Engine “Hard Parts”: What Are They?
Engine parts such as crankshafts, bearings, pistons, rings, cams, lifters, pushrods, valves, and other valve-train components are called hard parts because they are the hard metal components inside of an engine. They tend to be slow-moving parts because the demand for is relatively low. Engines that need these parts to be repaired are often just replaced with a new or remanned crate engine rather than being overhauled.
Many hard parts are not kept in stock and are instead ordered from a warehouse or distributor as needed. It’s important to let your customers know that some parts may not be available for immediate delivery. Engine hard parts often require a higher level of product knowledge to accurately identify the correct part for a particular application because the part can vary from one model year to the next or even from one model application to the next depending on the powertrain options. You will often need the VIN number as well as the year/make/model/engine size to identify the correct parts for the application.
Something to keep in mind is that a customer who is buying such parts often needs a lot of parts. If the lower end has worn parts, chances are the engine will need a reground crankshaft with matching rod and main bearings, a new oil pump, timing chain set, oil filter, oil, coolant and, gaskets. If a customer is working on the top end of an engine, they might need valves, valve springs, valve guide seals, pushrods, and a set of gaskets.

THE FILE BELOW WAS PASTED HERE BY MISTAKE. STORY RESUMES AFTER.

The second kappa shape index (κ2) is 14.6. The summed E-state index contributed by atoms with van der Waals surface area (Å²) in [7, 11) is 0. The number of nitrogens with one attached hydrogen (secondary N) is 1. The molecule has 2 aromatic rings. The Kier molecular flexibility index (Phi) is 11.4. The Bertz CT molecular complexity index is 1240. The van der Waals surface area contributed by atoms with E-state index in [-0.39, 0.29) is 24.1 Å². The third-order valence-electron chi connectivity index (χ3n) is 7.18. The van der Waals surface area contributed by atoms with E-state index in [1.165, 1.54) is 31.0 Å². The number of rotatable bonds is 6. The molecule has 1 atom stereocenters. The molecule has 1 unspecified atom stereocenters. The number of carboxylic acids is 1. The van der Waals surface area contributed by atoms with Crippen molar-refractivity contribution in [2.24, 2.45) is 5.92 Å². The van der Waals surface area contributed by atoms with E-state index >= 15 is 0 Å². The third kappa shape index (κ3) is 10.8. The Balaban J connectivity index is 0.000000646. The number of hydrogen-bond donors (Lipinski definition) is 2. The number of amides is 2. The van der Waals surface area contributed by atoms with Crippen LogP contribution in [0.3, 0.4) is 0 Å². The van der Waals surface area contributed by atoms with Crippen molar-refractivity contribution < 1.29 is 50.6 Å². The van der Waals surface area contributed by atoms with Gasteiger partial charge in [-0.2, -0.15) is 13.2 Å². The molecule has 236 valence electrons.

Replacing the rings and bearings also is a more complicated job than just replacing the old parts with new ones. At the very least, the cylinders will have to be deglazed with a hand hone to provide the proper surface to break in the new rings. If the cylinders are worn, they will need to be bored and honed to oversize, and the stock pistons and rings will have to be replaced with the correct oversized parts. Figuring out the correct set of pistons an engine requires can be challenging because of all the different ring sizes and compression ratios.
An engine kit can take a lot of the guess work out of correctly matching the parts while providing the customer with most if not all of the most commonly replaced parts in one box as well as many of the smaller parts that may have been overlooked otherwise.
Valve springs are an often overlooked engine part that should be replaced when over hauling a high mileage engine. Valve springs weaken with accumulated mileage and should be replaced whether or not a new camshaft, lifters, or pushrods are being installed. Weak springs can allow the valves to float or bounce at high rpm causing the engine to misfire or worse.
Exhaust valves are another item that usually needs to be replaced in high mileage engines. Exhaust valves run hundreds of degrees hotter than intake valves and consequently suffer the most wear. If a valve gets too hot, it may burn and lose its ability to seal the combustion chamber causing a pressure leak, misfire, and a loss of power.
One very important item that should always be included in any engine hard parts sale is a tube of engine assembly lube. Protecting wear surfaces such as cam lobes, lifters, and crankshaft journals and bearings with a layer of moly-based lube is critical for the initial break-in when an engine is fired up for the first time.